For example, research shows that the brain never forgets past trauma. What happens is that the frontal cortex learns that the experience of things that trigger their reactivity trigger because of associations with past trauma: that is, that those triggers are, in themselves, innocent.
PTSD is the primary example; it takes skilled de-sensitization and similar therapies.
What happens in the brain is that the prefrontal cortex realizes the trigger is not dangerous. It reaches into the amygdala, the part of the brain that triggers the emotional reaction, and turns it off. So far, so good.
But other characteristics of the original trauma that stimulate the reaction, if unlearned, will continue to be stimulated, and the emotionality will be stimulated.
Moreover, if one no longer experiences the thing that they’ve become de-sensitized to, the desensitization is forgotten and the previous level of reactivity returns.
Where one has a short-fuse but long-acting, leading them to be hyperreactive, the Act from Choice Method will do nicely.
Maybe one can use the Act from Choice Method (Sentinels, etc.) to become more aware of one’s distorting emotions, so they can try to overcome them—that is, to use the Act from Choice Method in connection with cognitive therapy, for example, to overcome pessimism or similar distortions.
How can we increase our awareness and ability?
The Act from Choice Method for dealing with this low-resilience hyperactivity is this. First, there has to be motivation.
The person has to realize their reactivity tends to be high, their short-term resilience is low, and to be motivated to work with the situation rather than encounter the consequences of what they do in these situations.
If being motivated enough to manage these situations, one trains a Sentinel to wake them, to make them aware when they’re in the danger zone where their emotional profile may cause them to be reactive when others they’re engaged with are not.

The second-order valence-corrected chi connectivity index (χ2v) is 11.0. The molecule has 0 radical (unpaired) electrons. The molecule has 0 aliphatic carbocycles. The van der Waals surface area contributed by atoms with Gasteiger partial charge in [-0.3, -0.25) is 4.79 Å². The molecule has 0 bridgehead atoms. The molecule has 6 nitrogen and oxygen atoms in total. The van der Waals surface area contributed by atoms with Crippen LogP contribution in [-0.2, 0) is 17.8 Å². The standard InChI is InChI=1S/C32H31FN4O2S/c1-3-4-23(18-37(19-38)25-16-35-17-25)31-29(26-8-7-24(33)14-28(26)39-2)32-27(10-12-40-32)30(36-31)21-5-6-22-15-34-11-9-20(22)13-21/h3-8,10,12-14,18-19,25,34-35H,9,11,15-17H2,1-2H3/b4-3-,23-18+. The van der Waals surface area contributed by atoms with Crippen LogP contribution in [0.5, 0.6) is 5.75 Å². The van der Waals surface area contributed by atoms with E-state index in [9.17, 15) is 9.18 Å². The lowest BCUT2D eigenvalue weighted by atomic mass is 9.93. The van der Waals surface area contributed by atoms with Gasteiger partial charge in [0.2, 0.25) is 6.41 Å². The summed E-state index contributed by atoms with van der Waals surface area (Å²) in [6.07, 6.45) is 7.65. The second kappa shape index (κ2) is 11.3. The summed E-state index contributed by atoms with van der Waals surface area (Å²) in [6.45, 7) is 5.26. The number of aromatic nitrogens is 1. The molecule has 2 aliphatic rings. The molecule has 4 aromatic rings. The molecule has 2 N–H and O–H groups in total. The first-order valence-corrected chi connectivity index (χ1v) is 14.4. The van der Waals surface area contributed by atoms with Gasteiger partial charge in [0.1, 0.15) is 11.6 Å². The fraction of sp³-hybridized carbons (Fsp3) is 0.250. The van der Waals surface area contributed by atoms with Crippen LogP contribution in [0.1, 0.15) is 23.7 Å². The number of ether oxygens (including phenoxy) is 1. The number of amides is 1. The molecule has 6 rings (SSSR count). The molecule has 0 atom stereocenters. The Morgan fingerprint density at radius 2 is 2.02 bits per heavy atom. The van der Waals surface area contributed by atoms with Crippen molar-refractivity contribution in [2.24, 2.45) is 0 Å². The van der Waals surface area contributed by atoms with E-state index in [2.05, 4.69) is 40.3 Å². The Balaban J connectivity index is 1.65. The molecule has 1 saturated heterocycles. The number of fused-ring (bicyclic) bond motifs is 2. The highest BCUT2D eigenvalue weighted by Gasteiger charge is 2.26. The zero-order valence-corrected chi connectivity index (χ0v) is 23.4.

A plan is necessary, and in this case, the most important part of such a plan is to have delaying tactics ready, ways to keep from responding until they are out of the reactive phase of their emotional profile.
The Resource Companion that accompanies Act from Choice has a list of delaying tactics one could consider, as well as ways to enhance their motivation in the moment and boost their willpower in the face of emotions that want them to do things that they find unwanted.
Motivation, training self-awareness to wake them to fraught emotional encounters, and having a plan of action prepared well in advance, all of those are essential to learning to manage their resilience.
With proper knowledge and practice, we can build and strengthen resilience over time. While Goldmann argues that any given person’s resilience trait is developed at birth, he firmly believes in the ability to build resilience through practice and therapies.
His book, Act from Choice, is out now and is a wonderful guide with tools on how to manage unwanted habits in order to act how you’re meant to be.